Zoe Hewett Interiors Flower Fabric.jpg

Images (c) Zoe Hewett Interiors

Decorate with blue, without getting the blues

Zoe Hewett Interiors Blue Room

Although blue is the people’s choice when it comes to favourite colours, it is a lesser spotted tone around the home. With its watery associations, blue tends to be confined to bathrooms and then usually only in polite, pale portions. Blue isn’t a common candidate for sitting rooms or bedrooms, as we tend to equate it with cool, cold or even sadness. 

Yet, navy and denim blues have already been trending for a while among the early adopters of the interiors world, so here are my pointers for trying out blue without getting the blues.

Go as dark as you dare! Smaller spaces that don’t receive much natural light are perfect for bolder colour choices. As counter-intuitive as that may sound, the convention of usingwhite or light shades to make a room seem larger is a popular misnomer. Pale hues caneasily look insipid and lifeless where deeper tones add drama and interest instead. So turn up the saturation and increase the energy in the space.

Choose a warm blue - they do exist! If you are worried about it all seeming cool, particularly at this chilly time of year, a slight hint of purple will read as warmer than a green-blue. 

Mix and match different shades. Powder blue can look juvenile, whereas navy is sophisticated, but with so many beautiful blues to choose from there is no reason why you can’t shake things up by using more than one to create something new.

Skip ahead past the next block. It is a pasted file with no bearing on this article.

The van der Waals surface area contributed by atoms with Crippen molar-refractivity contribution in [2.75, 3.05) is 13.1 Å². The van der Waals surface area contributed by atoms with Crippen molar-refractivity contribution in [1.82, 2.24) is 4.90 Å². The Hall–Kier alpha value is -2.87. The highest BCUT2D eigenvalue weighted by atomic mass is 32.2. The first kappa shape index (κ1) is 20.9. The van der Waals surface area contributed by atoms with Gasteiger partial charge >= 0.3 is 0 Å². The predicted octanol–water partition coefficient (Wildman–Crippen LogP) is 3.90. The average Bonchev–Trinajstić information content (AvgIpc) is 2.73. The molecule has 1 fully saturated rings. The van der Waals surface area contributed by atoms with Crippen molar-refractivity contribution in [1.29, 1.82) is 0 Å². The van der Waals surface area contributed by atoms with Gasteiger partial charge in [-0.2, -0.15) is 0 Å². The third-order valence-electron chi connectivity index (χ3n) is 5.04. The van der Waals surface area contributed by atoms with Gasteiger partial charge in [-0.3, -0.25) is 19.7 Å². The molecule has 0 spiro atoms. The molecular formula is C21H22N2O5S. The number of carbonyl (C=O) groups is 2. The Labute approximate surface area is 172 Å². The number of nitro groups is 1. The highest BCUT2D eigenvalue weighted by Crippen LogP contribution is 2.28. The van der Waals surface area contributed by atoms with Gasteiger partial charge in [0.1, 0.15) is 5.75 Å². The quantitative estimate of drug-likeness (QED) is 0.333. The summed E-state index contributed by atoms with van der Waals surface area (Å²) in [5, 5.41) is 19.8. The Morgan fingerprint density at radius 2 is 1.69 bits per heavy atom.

Zoe Hewett Interiors Upcycled Vintage Chair.jpg

Ignore gender stereotypes about colour. In the 1920s blue was considered the most appropriate colour for baby girls to wear, not blue as is the convention today. It is true though that darker walls tend to be thought of as masculine, so to make it more gender neutral, balance things out with pretty or vintage touches. Dainty china and the vintage postcards of birds decoupaged onto the chair are unexpected, feminine and happy companions to the dark wall behind.

Bring pattern in to the scheme somewhere, be it on a rug, cushion, throw or art print to break up large expanses of blue, add interest and homeliness. Keeping to the same blue palette will give it a cohesive look and allow you to use more than one patterned surface without it becoming too chaotic. Accessorise with neutrally coloured elements (such as vases, lamps, cushions etc) to temper all the colour. Use creams and stones for warmth, or whites for crispness.

Flowers and plants always add life to any room, and many designers will say no space is complete without at least a little foliage. Yellow is blue’s complimentary colour, so pops of it will really sing in a flower arrangement, depending on the season and what is available.  Orange and pink would also be jolly, but avoid red as it tends to ‘fight’ with blue. 

Above all, if you’re going to go blue, be bold.

Zoe Hewett Interiors Upcycled Vintage Chair.jpg


Images (c) Zoe Hewett Interiors

Life Unstyled: book review